AL — Robinson Cano: .376/.419/.616, 12 HRs, 46 RBIs, 45 R
Actual MVP: Josh Hamilton
Four players had a 1.000-plus OPS, with Justin Morneau leading at 1.139, but Cano’s defense gives him the edge. Evan Longoria would have been a strong candidate, while Cabrera was right behind Morneau in OPS and tied with Vladimir Guerrero with 53 RBIs. Hamilton was a solid .307/.353/.558, but hit .454 in June, .418 in July and .356 in August, showcasing how amazing he was when locked in. Even though he played just five games in September, Hamilton easily beat out Cabrera after finishing at .359/.411/.633 with 32 home runs and 100 RBIs. Hamilton did lead in WAR, ahead of Longoria (sixth in the voting) and Cano (third). Bautista and his 54 home runs finished fourth.
Are there any lessons to draw from this history in looking ahead to the top MVP candidates for 2020? One thing that stands out is that most of the MVP winners over the past decade would have at least been strong MVP candidates after 60 games (although I have just four of the eventual winners as the 60-game MVP as well). The 60-game equivalent in 2020 would be 22 games, so a hot 22-game start could vault some surprise players into MVP contention — and it’s a lot easier to get hot for 22 games than 60, so if any season will honor an out-of-the-blue MVP it will be this season.
As far as candidates, it makes sense to look at players who traditionally have hot/cold starts, but this season is so unique that I would be reluctant to apply any of those numbers. But a few notes for what it’s worth:
— Alex Bregman’s worst month in his career has been April, with a .765 OPS, more than 100 points lower than any other month. He tore it up in August and September of last year, hitting .372/.486/.750. Was he just feasting on thinned-out pitching staffs?
— Bryce Harper has traditionally been a hot starter, with a 1.025 career OPS in April — more than 100 points higher than any other month. If his usual hot April start translates to a hot late July/August start, that makes him a strong MVP candidate.
— Mike Trout is Mr. Consistency. He’s great in every month. Given that voters have started going away from the “He must play for a postseason team” mandate, Trout should be the preseason MVP favorite in the AL. (Not that the Angels can’t make the playoffs!)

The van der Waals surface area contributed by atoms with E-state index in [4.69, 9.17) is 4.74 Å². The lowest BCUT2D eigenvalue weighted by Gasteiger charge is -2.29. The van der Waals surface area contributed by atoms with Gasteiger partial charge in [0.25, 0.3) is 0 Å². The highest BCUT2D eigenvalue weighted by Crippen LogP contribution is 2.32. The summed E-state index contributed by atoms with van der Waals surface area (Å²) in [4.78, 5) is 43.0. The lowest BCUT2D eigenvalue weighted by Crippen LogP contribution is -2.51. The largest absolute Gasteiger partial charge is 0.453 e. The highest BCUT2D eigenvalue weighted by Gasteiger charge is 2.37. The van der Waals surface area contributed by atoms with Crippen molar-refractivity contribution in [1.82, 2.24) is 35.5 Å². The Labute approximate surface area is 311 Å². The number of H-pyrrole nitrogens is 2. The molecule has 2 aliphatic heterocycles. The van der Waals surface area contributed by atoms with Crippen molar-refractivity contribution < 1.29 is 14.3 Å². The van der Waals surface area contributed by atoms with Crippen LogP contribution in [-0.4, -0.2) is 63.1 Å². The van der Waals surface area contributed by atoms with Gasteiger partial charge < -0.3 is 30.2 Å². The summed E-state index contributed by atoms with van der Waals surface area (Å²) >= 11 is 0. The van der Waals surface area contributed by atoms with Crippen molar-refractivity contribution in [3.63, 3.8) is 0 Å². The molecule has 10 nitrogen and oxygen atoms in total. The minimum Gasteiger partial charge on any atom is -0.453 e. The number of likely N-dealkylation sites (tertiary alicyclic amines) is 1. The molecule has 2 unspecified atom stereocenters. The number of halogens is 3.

— If you’re buying second-half numbers in 2019 as an indicator for 2020, some players to watch include Ketel Marte (1.081 OPS), Marcus Semien (1.018 OPS), Jorge Soler (1.076 OPS) and Yordan Alvarez (1.044 OPS). Of course, Soler and Alvarez are basically DHs so are long-shot MVP winners even if they put up huge offensive numbers.
— Freddie Freeman seems to always end up with about the same season, but he’s had some impressive hot streaks in his career. Last year, he had a 1.065 OPS with nine home runs and 33 RBIs in June and 11 home runs in August. Keep in mind that his final totals — he still hit a career-high 38 home runs — were dragged down when he played through a sore elbow in September. He could easily have two monster months. Obviously, teammate Ronald Acuna Jr. is a strong MVP candidate as well, but Freeman might be the choice from the Braves.
— Anthony Rendon led the NL in RBIs last year and will have a ton of opportunities hitting behind Trout. MVP winners in their first season with a new team in recent years include Christian Yelich (2018) and Josh Donaldson (2015), so there’s some precedent there. Add Mookie Betts here as well. He could join Frank Robinson as the only players to win MVP honors in both leagues.
— Juan Soto is my pick in the NL. He was a little all over the map last year, with two huge months (1.131 OPS in August and 1.127 in May), but he also hit .221 in September and .248 in April. With experience should come more consistency, and I think his October performance was just a prelude to him taking his game to the next level.